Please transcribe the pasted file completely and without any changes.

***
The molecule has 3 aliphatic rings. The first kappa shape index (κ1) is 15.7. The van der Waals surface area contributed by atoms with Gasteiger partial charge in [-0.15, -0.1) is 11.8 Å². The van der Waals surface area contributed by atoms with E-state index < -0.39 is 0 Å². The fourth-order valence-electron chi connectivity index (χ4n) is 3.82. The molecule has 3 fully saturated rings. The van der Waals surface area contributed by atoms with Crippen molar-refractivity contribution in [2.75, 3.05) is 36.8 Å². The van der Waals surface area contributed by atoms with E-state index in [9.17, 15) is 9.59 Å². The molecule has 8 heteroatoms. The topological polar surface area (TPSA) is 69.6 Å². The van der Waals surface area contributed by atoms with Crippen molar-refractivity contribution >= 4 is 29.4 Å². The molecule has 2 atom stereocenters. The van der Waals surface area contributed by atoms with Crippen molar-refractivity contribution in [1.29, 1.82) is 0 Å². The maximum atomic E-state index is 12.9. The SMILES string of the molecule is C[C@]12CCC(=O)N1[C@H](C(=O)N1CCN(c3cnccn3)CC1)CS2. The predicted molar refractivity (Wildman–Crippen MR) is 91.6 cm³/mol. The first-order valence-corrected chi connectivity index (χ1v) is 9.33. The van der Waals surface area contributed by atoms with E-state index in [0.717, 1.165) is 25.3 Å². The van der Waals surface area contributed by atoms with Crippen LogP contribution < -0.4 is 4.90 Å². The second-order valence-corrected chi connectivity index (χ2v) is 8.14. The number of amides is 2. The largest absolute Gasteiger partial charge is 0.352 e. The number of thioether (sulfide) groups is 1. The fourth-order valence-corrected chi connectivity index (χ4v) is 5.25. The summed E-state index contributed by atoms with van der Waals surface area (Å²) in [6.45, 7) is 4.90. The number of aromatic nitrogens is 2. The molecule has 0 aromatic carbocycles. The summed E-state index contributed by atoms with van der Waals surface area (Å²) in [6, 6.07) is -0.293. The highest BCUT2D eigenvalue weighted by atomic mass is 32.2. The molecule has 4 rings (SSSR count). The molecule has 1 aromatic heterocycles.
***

The molecule has 3 aliphatic rings. The first kappa shape index (κ1) is 15.7. The van der Waals surface area contributed by atoms with Gasteiger partial charge in [-0.15, -0.1) is 11.8 Å². The van der Waals surface area contributed by atoms with E-state index < -0.39 is 0 Å². The fourth-order valence-electron chi connectivity index (χ4n) is 3.82. The molecule has 3 fully saturated rings. The van der Waals surface area contributed by atoms with Crippen molar-refractivity contribution in [2.75, 3.05) is 36.8 Å². The van der Waals surface area contributed by atoms with E-state index in [9.17, 15) is 9.59 Å². The molecule has 8 heteroatoms. The topological polar surface area (TPSA) is 69.6 Å². The van der Waals surface area contributed by atoms with Crippen molar-refractivity contribution >= 4 is 29.4 Å². The molecule has 2 atom stereocenters. The van der Waals surface area contributed by atoms with Crippen molar-refractivity contribution in [1.29, 1.82) is 0 Å². The maximum atomic E-state index is 12.9. The SMILES string of the molecule is C[C@]12CCC(=O)N1[C@H](C(=O)N1CCN(c3cnccn3)CC1)CS2. The predicted molar refractivity (Wildman–Crippen MR) is 91.6 cm³/mol. The first-order valence-corrected chi connectivity index (χ1v) is 9.33. The van der Waals surface area contributed by atoms with E-state index in [0.717, 1.165) is 25.3 Å². The van der Waals surface area contributed by atoms with Crippen LogP contribution < -0.4 is 4.90 Å². The second-order valence-corrected chi connectivity index (χ2v) is 8.14. The number of amides is 2. The largest absolute Gasteiger partial charge is 0.352 e. The number of thioether (sulfide) groups is 1. The fourth-order valence-corrected chi connectivity index (χ4v) is 5.25. The summed E-state index contributed by atoms with van der Waals surface area (Å²) in [6.45, 7) is 4.90. The number of aromatic nitrogens is 2. The molecule has 0 aromatic carbocycles. The summed E-state index contributed by atoms with van der Waals surface area (Å²) in [6, 6.07) is -0.293. The highest BCUT2D eigenvalue weighted by atomic mass is 32.2. The molecule has 4 rings (SSSR count). The molecule has 1 aromatic heterocycles.